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One additional reason to these following reasons would be helpful.
Or is it to act too rashly towards an old man at a crossroads?
One interesting way to think about tragic heroes in Sophocles is by using an adjective Sophocles applies to all of them: "deinos" meaning both wonderful and terrible.
For Oedipus, it might just be his virtue that brings him crashing down.
Why is oedipus's life worse at the end of Oedipus at Colonus?
Is it simply that Oedipus possessed a degree of self autonomy that was incomprehensible to the common man and therefore the gods MUST be involved?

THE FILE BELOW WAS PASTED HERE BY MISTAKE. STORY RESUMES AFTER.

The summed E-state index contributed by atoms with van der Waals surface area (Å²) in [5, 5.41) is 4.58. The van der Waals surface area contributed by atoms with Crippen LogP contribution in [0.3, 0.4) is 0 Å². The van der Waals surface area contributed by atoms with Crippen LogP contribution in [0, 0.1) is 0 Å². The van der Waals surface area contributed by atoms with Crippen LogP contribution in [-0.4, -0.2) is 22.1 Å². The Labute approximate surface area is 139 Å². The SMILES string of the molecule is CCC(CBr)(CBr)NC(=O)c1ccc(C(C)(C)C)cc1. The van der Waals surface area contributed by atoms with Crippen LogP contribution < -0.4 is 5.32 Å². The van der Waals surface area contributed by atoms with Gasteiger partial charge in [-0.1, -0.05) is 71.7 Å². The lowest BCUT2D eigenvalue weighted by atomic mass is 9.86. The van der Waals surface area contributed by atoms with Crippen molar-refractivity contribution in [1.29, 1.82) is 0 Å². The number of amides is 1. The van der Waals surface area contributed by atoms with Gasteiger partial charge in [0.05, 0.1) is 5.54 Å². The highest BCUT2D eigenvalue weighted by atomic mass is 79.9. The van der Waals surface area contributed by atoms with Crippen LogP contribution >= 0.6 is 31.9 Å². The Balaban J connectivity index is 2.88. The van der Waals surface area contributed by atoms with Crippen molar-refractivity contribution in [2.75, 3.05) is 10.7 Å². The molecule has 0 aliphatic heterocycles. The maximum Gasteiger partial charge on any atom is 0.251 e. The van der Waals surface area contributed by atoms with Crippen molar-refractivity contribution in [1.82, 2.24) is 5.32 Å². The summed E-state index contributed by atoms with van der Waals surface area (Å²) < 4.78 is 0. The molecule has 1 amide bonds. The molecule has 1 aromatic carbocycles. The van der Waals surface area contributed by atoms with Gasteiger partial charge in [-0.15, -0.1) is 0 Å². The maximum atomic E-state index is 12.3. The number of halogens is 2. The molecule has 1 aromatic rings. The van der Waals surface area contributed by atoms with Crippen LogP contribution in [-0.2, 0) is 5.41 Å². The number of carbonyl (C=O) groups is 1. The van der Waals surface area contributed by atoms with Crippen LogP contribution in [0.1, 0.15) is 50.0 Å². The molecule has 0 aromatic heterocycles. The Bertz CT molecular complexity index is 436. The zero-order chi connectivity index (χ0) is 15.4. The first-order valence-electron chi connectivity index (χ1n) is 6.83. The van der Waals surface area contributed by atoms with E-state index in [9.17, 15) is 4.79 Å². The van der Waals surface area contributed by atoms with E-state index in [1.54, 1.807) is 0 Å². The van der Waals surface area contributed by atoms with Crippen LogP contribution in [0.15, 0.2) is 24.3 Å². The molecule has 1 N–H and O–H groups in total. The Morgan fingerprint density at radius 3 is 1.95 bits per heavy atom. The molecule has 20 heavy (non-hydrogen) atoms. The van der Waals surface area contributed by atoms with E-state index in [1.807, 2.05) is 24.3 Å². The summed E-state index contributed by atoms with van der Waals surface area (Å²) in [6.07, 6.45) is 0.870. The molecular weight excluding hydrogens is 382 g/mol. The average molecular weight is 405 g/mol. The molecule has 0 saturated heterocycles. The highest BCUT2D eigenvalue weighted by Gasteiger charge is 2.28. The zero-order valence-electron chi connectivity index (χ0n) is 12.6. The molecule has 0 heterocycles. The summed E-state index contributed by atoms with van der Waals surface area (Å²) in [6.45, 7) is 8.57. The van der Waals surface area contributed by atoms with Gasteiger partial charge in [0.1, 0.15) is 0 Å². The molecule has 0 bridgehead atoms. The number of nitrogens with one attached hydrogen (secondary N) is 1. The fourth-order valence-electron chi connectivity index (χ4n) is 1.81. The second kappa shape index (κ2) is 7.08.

According to Aristotle, the protagonist in a tragedy must have a tragic flaw that ultimately becomes the cause of his ruin.If you go by Aristotle's "Poetics" (the most famous text written about Greek tragedy), Oedipus (in Sophocles' "Oedipus Rex") is given as an exemplar of the tragic hero.He is a man of high standing socially (King of Thebes), intellectually (he is the great solver of riddles) and morally (he is determined to find the murderer and end the plague on his people).The last example of when Oedipus’ pride gets the better of him was when he is demanding that the messenger tell him all he knows about who his real parents are.Again the messenger is trying to tell him that things would be better left untold, but Oedipus has to keep going on and on and find out.And to add to that, you might see Oedipus' pursuit of the "murderer" in the oracle as an interesting reflection of the status of a tragic hero.Oedipus is arrogant enough to think that he can solve the riddle and find the murderer by himself: but of course, he is the murderer.Throughout the play his quest to find the murderer described by the Oracle is made with the best possible intentions: only Oedipus is a man who has made a mistake ("mistake" is the best translation of "hamartia" which is often misunderstood as meaning a personal "tragic flaw" - not what Aristotle wrote or intended).Is Oedipus' mistake to be too fervent in the pursuit of truth, thereby revealing what (as Teiresias says) would be best left covered?Oedipus in Oedipus the King by Sophocles tragic flaw that caused his downfall was his pride.Three examples of when Oedipus’ pride got the better of him were: when he left his adopted parents in Cornith, the second is when he goes against Creon, and the third is when Oedipus is demanding that the messenger tell him all he knows about who his real parents are.